Very few people can get out of a ditch themselves. So, there’s no shame in accepting whatever support is necessary to get out of that rut. In truth, it’s the only way to set yourself free.

Bottom Line

We may find ourselves in a rut at one point or another. Sometimes, it happens for a short period; other times, it takes you for the long haul. Either way, it’s critical to have simple yet useful tools to help us get back on the open road.

More on Getting Unstuck

Featured photo credit: Lindsay Henwood via unsplash.com

Reference

More by this author

Mike Iamele

Mike Iamele is a writer, life purpose expert, and brand strategist who helps people map their sensitivities to discover their purpose.

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Last Updated on September 18, 2020

13 Helping Points When Things Don’t Go Your Way

13 Helping Points When Things Don’t Go Your Way

For the original article by Celestine: 13 Helping Points When Things Don’t Go Your Way

“We all have problems. The way we solve them is what makes us different.” ~Unknown

“It’s not stress that kills us, it is our reaction to it.” – Hans Selye

Have you ever experienced moments when things just don’t go your way? For example, losing your keys, accidentally spilling your drink, waking up late, missing your buses/trains, forgetting to bring your things, and so on?

You’re not alone. All of us, myself included, experience times when things don’t go as we expect.

Here is my guide on how to deal with daily setbacks.

1. Take a step back and evaluate

When something bad happens, take a step back and evaluate the situation. Some questions to ask yourself:

  1. What is the problem?
  2. Are you the only person facing this problem in the world today?
  3. How does this problem look like at an individual level? A national level? On a global scale?
  4. What’s the worst possible thing that can happen to you as a result of this?
  5. How is it going to impact your life in the next 1 year? 5 years? 10 years?

Doing this exercise is not to undermine the problem or disclaiming responsibility, but to consider different perspectives, so you can adopt the best approach for it. Most problems we encounter daily may seem like huge issues when they crop up, but most, if not all, don’t have much impact in our life beyond that day.

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2. Vent if you have to, but don’t linger on the problem

If you feel very frustrated and need to let off some steam, go ahead and do that. Talk to a friend, complain, crib about it, or scream at the top of your lungs if it makes you happy.

At the same time, don’t get caught up with venting. While venting may temporarily relieve yourself, it’s not going to solve the problem ultimately. You don’t want to be an energy vampire.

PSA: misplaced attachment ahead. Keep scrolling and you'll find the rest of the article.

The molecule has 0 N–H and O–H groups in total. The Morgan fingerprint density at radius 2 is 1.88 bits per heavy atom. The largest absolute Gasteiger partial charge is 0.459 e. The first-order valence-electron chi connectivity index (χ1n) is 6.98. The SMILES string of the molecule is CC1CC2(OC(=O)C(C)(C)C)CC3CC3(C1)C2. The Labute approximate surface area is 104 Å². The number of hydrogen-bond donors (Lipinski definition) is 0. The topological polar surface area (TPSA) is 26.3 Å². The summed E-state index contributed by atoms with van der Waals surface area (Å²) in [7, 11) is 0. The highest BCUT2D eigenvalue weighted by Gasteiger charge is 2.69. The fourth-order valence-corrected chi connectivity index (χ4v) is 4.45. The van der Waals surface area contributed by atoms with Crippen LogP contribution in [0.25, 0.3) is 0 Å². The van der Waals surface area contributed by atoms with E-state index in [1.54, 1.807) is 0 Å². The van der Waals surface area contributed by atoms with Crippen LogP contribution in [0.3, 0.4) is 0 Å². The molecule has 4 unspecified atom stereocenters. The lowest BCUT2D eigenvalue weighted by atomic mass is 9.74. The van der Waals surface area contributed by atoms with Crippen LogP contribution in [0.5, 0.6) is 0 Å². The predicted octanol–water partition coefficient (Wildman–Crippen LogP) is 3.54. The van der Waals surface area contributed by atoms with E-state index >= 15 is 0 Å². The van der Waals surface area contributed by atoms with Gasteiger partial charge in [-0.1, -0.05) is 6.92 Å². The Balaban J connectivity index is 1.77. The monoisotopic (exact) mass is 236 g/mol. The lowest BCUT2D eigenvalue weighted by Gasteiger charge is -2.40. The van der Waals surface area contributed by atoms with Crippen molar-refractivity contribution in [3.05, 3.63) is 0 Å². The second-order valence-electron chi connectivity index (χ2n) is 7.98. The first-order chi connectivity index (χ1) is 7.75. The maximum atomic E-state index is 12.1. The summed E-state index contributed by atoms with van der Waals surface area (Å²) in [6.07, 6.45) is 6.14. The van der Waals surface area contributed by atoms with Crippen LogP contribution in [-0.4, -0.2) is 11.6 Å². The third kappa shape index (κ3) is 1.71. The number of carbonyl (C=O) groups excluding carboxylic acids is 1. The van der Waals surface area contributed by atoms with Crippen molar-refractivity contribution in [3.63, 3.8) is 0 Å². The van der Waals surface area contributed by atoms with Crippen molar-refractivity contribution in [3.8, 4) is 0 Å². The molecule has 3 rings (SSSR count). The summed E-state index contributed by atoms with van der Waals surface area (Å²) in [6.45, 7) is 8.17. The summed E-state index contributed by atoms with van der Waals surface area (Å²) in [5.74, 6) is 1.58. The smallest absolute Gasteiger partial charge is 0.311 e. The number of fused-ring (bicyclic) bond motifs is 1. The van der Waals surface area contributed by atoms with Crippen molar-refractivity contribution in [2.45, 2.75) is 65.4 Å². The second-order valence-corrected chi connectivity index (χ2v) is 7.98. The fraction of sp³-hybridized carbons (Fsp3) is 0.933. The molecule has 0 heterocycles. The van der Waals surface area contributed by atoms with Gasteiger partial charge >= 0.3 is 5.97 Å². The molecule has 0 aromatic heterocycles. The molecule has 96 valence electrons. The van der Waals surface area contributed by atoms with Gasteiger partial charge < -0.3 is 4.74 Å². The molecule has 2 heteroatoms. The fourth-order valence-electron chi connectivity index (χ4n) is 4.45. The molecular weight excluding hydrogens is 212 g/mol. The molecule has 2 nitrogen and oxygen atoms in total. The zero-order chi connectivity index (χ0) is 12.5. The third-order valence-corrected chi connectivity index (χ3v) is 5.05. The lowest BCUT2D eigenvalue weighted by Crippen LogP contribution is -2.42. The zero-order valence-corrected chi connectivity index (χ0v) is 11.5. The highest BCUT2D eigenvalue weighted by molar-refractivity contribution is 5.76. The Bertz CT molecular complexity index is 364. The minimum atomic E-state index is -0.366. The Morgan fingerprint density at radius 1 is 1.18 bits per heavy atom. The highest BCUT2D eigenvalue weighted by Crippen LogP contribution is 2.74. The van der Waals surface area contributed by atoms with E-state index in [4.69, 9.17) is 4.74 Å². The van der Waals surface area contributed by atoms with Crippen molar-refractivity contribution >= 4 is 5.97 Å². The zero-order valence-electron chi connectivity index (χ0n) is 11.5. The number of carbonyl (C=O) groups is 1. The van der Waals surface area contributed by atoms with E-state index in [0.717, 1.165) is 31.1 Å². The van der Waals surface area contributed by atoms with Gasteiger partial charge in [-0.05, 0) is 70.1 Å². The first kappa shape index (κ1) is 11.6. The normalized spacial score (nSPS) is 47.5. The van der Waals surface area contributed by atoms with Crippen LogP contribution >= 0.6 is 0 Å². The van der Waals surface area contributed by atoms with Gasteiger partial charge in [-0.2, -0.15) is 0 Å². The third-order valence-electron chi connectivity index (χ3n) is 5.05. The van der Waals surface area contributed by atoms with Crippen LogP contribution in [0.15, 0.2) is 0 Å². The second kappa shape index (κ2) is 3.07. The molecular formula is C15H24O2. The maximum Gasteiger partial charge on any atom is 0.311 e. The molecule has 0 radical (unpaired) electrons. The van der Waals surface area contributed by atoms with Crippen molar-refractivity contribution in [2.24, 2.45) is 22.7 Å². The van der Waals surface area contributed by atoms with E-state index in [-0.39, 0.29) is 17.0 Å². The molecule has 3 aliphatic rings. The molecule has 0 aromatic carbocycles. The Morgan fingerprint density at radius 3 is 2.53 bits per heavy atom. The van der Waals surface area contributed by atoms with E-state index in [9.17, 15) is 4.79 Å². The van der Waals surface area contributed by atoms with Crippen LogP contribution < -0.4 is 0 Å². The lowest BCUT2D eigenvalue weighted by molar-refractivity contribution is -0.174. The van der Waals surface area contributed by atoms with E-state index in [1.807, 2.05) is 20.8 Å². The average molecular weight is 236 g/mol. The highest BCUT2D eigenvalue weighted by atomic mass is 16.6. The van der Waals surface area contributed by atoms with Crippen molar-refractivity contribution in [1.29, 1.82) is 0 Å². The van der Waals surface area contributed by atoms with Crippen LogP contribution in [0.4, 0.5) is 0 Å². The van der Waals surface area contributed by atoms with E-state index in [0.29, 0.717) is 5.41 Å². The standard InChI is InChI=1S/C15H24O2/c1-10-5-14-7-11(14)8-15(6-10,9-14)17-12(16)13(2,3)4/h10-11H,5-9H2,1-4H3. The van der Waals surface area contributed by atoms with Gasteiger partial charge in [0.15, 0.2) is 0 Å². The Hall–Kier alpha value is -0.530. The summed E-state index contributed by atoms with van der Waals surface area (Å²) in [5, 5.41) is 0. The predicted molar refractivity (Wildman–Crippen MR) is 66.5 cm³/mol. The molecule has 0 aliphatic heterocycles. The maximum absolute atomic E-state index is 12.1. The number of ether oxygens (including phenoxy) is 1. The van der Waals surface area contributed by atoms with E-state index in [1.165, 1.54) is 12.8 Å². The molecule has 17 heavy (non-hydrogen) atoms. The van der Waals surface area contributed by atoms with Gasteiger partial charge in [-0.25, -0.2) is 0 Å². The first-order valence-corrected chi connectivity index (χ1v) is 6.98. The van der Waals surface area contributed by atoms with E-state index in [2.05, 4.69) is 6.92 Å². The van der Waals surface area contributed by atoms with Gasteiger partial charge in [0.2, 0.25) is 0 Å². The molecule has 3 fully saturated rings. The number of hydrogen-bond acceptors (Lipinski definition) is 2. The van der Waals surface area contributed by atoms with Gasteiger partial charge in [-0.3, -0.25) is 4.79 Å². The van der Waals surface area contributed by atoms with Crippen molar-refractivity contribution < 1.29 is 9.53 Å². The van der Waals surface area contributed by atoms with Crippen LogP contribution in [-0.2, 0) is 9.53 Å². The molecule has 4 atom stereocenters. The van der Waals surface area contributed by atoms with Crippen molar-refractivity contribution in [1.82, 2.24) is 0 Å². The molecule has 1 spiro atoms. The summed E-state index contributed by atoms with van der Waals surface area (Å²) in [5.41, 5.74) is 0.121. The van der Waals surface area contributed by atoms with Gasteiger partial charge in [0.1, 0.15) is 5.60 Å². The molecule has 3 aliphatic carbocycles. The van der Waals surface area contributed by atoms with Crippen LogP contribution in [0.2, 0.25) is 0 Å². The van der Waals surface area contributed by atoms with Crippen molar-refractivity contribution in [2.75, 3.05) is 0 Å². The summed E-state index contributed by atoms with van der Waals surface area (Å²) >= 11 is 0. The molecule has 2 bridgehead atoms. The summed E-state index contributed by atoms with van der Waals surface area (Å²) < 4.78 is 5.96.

Vent if there’s a need to, but do it for 15 to 20 minutes. Then move on.

3. Realize there are others out there facing this too

Even though the situation may be frustrating, you’re not alone. Remember there are almost 7 billion people in the world today, and chances are that other people have faced the same thing before too. Knowing it’s not just you helps you to get out of a self-victimizing mindset.

4. Process your thoughts/emotions

Process your thoughts/emotions with any of the four methods:

  1. Journal. Write your unhappiness in a private diary or in your blog. It doesn’t have to be formal at all – it can be a brain dump on rough paper or new word document. Delete after you are done.
  2. Audio taping. Record yourself as you talk out what’s on your mind. Tools include tape recorder, your PC (Audacity is a freeware for recording/editing audio) and your mobile (most mobiles today have audio recording functions). You can even use your voice mail for this. Just talking helps you to gain awareness of your emotions. After recording, play back and listen to what you said. You might find it quite revealing.
  3. Meditation. At its simplest form, meditation is just sitting/lying still and observing your reality as it is – including your thoughts and emotions. Some think that it involves some complex mambo-jumbo, but it doesn’t.
  4. Talking to someone. Talking about it with someone helps you work through the issue. It also gets you an alternate viewpoint and consider it from a different angle.

5. Acknowledge your thoughts

Don’t resist your thoughts, but acknowledge them. This includes both positive and negative thoughts.

By acknowledging, I mean recognizing these thoughts exist. So if say, you have a thought that says, “Wow, I’m so stupid!”, acknowledge that. If you have a thought that says, “I can’t believe this is happening to me again”, acknowledge that as well.

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Know that acknowledging the thoughts doesn’t mean you agree with them. It’s simply recognizing the existence of said thoughts so that you can stop resisting yourself and focus on the situation on hand.

6. Give yourself a break